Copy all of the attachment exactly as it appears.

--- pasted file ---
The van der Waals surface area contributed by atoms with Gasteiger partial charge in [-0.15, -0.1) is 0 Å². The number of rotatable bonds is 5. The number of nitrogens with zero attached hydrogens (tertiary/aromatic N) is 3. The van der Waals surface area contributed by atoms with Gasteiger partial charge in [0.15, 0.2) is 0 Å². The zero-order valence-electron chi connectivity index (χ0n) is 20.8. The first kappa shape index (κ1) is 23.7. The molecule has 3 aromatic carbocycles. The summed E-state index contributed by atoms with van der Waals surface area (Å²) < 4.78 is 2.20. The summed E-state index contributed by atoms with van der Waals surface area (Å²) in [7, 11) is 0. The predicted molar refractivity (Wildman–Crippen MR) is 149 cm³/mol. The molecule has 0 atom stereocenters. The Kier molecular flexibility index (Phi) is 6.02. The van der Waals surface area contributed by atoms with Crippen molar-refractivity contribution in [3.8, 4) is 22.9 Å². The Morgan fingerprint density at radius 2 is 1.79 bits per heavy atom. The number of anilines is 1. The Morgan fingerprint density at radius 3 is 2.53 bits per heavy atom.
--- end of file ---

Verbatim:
The van der Waals surface area contributed by atoms with Gasteiger partial charge in [-0.15, -0.1) is 0 Å². The number of rotatable bonds is 5. The number of nitrogens with zero attached hydrogens (tertiary/aromatic N) is 3. The van der Waals surface area contributed by atoms with Gasteiger partial charge in [0.15, 0.2) is 0 Å². The zero-order valence-electron chi connectivity index (χ0n) is 20.8. The first kappa shape index (κ1) is 23.7. The molecule has 3 aromatic carbocycles. The summed E-state index contributed by atoms with van der Waals surface area (Å²) < 4.78 is 2.20. The summed E-state index contributed by atoms with van der Waals surface area (Å²) in [7, 11) is 0. The predicted molar refractivity (Wildman–Crippen MR) is 149 cm³/mol. The molecule has 0 atom stereocenters. The Kier molecular flexibility index (Phi) is 6.02. The van der Waals surface area contributed by atoms with Crippen molar-refractivity contribution in [3.8, 4) is 22.9 Å². The Morgan fingerprint density at radius 2 is 1.79 bits per heavy atom. The number of anilines is 1. The Morgan fingerprint density at radius 3 is 2.53 bits per heavy atom.